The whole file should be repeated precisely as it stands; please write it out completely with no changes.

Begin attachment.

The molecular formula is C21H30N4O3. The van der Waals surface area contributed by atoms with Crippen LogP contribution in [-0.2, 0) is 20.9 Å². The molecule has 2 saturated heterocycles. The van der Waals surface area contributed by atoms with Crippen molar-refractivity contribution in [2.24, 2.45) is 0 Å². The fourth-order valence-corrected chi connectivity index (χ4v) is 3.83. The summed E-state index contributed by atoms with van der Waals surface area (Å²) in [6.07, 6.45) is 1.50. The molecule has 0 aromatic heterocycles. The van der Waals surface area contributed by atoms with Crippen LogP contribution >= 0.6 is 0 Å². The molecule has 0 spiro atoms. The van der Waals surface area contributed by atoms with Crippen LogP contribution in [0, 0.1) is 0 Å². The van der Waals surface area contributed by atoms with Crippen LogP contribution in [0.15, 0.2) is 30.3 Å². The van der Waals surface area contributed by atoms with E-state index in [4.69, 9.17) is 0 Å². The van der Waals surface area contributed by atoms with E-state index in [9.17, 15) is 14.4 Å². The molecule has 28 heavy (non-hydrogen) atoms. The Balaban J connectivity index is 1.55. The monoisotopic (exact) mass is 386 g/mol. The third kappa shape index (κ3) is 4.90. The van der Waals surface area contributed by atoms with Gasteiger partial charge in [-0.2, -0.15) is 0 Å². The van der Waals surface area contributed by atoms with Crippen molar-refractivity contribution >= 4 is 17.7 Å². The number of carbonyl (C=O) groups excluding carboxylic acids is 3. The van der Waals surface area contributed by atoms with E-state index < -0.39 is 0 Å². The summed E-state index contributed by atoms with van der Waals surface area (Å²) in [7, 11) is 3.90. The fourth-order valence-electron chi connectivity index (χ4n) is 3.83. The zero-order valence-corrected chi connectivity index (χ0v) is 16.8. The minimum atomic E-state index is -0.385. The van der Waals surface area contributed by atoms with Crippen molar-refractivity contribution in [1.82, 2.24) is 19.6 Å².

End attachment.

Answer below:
The molecular formula is C21H30N4O3. The van der Waals surface area contributed by atoms with Crippen LogP contribution in [-0.2, 0) is 20.9 Å². The molecule has 2 saturated heterocycles. The van der Waals surface area contributed by atoms with Crippen molar-refractivity contribution in [2.24, 2.45) is 0 Å². The fourth-order valence-corrected chi connectivity index (χ4v) is 3.83. The summed E-state index contributed by atoms with van der Waals surface area (Å²) in [6.07, 6.45) is 1.50. The molecule has 0 aromatic heterocycles. The van der Waals surface area contributed by atoms with Crippen LogP contribution >= 0.6 is 0 Å². The molecule has 0 spiro atoms. The van der Waals surface area contributed by atoms with Crippen LogP contribution in [0, 0.1) is 0 Å². The van der Waals surface area contributed by atoms with Crippen LogP contribution in [0.15, 0.2) is 30.3 Å². The van der Waals surface area contributed by atoms with E-state index in [4.69, 9.17) is 0 Å². The van der Waals surface area contributed by atoms with E-state index in [9.17, 15) is 14.4 Å². The molecule has 28 heavy (non-hydrogen) atoms. The Balaban J connectivity index is 1.55. The monoisotopic (exact) mass is 386 g/mol. The third kappa shape index (κ3) is 4.90. The van der Waals surface area contributed by atoms with Gasteiger partial charge in [-0.2, -0.15) is 0 Å². The van der Waals surface area contributed by atoms with Crippen molar-refractivity contribution >= 4 is 17.7 Å². The number of carbonyl (C=O) groups excluding carboxylic acids is 3. The van der Waals surface area contributed by atoms with E-state index < -0.39 is 0 Å². The summed E-state index contributed by atoms with van der Waals surface area (Å²) in [7, 11) is 3.90. The fourth-order valence-electron chi connectivity index (χ4n) is 3.83. The zero-order valence-corrected chi connectivity index (χ0v) is 16.8. The minimum atomic E-state index is -0.385. The van der Waals surface area contributed by atoms with Crippen molar-refractivity contribution in [1.82, 2.24) is 19.6 Å².